Monday, July 22, 2024
Home Stock Analysis I like dividends but I avoid National Grid shares – why?

I like dividends but I avoid National Grid shares – why?

by xyonent
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On the surface, it’s easy to understand why. National Grid (LSE: NG) is a popular choice for many income investors. Firstly, National Grid shares offer a dividend yield of 6.5%, which means that for every £10,000 you invest now, you’ll earn £650 in dividends per year.

This dividend has been increasing every year for many years. For example, over the last three years, the annual dividend per share has increased by 19%, which in my opinion is a significant increase.

A business with little competition and strong demand

But any smart income investor knows you can’t just look at dividend history.

After all, dividends are not guaranteed. sauce Now, about dividends: Given what we know now, how is this company making money, and can it continue to do so in the future?

Again, National Grid shares have some promising characteristics.

After all, energy sources may change, but the need to transport electricity through a power grid will continue for decades to come. National Grid’s existing infrastructure is expensive and difficult, if not impossible, to replicate. Realistically, while companies could try to compete with parts of that infrastructure, no one is going to try.

National Grid is the kind of power monopoly favored by billionaire investor Warren Buffett. In fact, Buffett’s company Berkshire Hathaway The company actually owns Northern Powergrid, a regional electricity grid and supplier focused on the north of England.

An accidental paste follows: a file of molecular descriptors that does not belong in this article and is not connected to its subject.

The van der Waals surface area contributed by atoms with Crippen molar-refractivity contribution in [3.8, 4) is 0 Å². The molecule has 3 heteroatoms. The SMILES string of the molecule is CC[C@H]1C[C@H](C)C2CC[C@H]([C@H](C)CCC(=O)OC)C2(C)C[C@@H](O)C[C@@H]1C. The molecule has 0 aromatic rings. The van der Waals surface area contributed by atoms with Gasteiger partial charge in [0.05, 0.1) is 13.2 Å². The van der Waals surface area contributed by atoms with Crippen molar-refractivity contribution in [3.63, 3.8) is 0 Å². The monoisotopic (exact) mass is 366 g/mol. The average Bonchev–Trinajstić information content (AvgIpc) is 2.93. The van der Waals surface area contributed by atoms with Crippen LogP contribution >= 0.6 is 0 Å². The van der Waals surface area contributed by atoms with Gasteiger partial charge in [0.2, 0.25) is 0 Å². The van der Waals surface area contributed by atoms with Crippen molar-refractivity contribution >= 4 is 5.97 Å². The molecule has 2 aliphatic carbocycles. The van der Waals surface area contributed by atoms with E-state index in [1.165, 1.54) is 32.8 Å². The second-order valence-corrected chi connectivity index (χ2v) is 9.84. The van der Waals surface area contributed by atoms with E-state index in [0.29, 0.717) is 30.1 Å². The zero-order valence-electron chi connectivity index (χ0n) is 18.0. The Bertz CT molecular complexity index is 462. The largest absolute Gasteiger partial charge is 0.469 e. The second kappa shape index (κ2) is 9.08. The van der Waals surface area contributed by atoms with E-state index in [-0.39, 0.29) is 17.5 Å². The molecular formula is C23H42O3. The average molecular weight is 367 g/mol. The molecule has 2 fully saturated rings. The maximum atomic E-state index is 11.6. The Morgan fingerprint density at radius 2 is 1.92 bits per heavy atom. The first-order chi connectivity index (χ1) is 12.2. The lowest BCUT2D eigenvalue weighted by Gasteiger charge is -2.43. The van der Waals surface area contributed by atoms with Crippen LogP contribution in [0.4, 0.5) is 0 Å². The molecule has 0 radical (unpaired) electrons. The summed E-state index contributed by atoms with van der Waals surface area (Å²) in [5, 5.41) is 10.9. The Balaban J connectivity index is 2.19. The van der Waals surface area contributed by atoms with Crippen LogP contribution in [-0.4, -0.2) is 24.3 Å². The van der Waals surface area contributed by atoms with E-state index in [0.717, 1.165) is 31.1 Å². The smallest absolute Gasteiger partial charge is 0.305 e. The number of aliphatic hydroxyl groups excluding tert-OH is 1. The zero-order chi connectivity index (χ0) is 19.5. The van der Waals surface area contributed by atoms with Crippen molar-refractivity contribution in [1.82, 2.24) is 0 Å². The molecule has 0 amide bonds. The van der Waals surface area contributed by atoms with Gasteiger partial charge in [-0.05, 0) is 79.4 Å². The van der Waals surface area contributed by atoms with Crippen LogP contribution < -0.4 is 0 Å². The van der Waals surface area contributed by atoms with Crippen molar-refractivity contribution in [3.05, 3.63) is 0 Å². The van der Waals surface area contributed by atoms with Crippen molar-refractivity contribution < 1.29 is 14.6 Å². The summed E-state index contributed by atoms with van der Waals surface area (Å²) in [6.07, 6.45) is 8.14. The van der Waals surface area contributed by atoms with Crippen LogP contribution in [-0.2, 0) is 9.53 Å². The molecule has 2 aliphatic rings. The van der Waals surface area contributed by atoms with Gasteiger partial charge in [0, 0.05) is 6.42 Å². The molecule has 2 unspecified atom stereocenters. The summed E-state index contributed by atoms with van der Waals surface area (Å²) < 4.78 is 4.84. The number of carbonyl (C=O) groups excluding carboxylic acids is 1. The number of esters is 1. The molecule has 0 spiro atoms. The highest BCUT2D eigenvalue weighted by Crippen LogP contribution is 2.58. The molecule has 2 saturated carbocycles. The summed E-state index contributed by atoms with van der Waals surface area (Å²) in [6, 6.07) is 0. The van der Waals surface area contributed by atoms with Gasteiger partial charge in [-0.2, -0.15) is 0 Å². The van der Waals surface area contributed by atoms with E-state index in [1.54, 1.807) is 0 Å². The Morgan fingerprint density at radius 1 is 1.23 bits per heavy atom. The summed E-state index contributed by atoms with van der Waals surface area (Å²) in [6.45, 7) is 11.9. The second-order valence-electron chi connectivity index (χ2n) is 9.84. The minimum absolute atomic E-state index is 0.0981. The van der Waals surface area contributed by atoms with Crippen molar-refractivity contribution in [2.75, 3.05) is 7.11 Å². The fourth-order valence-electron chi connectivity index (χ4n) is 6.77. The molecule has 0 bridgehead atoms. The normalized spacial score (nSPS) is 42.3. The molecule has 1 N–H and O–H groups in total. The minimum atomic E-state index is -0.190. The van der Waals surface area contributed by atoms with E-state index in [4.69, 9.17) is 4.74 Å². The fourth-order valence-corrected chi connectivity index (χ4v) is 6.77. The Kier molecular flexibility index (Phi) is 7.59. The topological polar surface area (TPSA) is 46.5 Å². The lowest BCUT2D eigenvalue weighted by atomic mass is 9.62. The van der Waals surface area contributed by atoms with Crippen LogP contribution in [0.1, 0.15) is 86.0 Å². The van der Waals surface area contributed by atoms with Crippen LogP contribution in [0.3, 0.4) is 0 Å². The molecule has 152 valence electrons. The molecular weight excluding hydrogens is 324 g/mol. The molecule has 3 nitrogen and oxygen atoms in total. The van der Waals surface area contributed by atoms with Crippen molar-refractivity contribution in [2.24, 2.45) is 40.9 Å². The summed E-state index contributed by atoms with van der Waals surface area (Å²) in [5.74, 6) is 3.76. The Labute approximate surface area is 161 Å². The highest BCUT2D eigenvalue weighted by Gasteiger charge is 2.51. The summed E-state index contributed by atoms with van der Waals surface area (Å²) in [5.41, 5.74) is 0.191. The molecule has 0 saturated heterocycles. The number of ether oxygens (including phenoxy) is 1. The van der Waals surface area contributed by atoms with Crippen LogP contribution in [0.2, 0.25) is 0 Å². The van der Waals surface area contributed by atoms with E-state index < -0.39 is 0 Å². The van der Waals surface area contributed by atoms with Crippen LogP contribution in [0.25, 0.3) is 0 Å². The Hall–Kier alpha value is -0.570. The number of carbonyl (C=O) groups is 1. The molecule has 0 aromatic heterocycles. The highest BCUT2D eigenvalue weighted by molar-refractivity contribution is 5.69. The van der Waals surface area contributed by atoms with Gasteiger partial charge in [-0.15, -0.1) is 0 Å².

So why on earth am I not interested in owning shares in National Grid?

Large debts and large spending requirements

The short answer is debt. And lots of debt.

National Grid started last year with net debt (essentially the liabilities left over after subtracting its assets) of £41 billion. By the end of the year that figure had risen to £43.6 billion.

This is the continuation of a long period of rising net debt: 10 years ago, net debt was £21.2bn, meaning that the company’s already significant net debt has more than doubled in the decade to last year.

Why? Operating and maintaining the power grid is an expensive business that requires significant capital expenditures, and this is likely to remain the case in the future.

The flip side of that spending is that National Grid can run its business and make a profit, but like many regulated utilities, prices are set not just by the market but by governments and regulators.

Why I don’t buy stocks

Do shareholders care? The company has a big dividend payout and National Grid’s share price has risen 15% over the past five years.

But both increasing dividends and increasing net debt can’t continue forever, and one way to reduce debt is to reduce dividend payments and allocate more money to paying down debt.

National Grid did not do that, instead issuing millions of new shares this month as part of a new share issue aimed at raising £7 billion in capital.

This should strengthen the balance sheet for now.

However, while I think it’s sensible, I think it illustrates exactly why I have no interest in holding shares in National Grid – I believe the dividend will be at risk if the company’s net debt continues to rise. A rights issue buys time but doesn’t solve the underlying problem.

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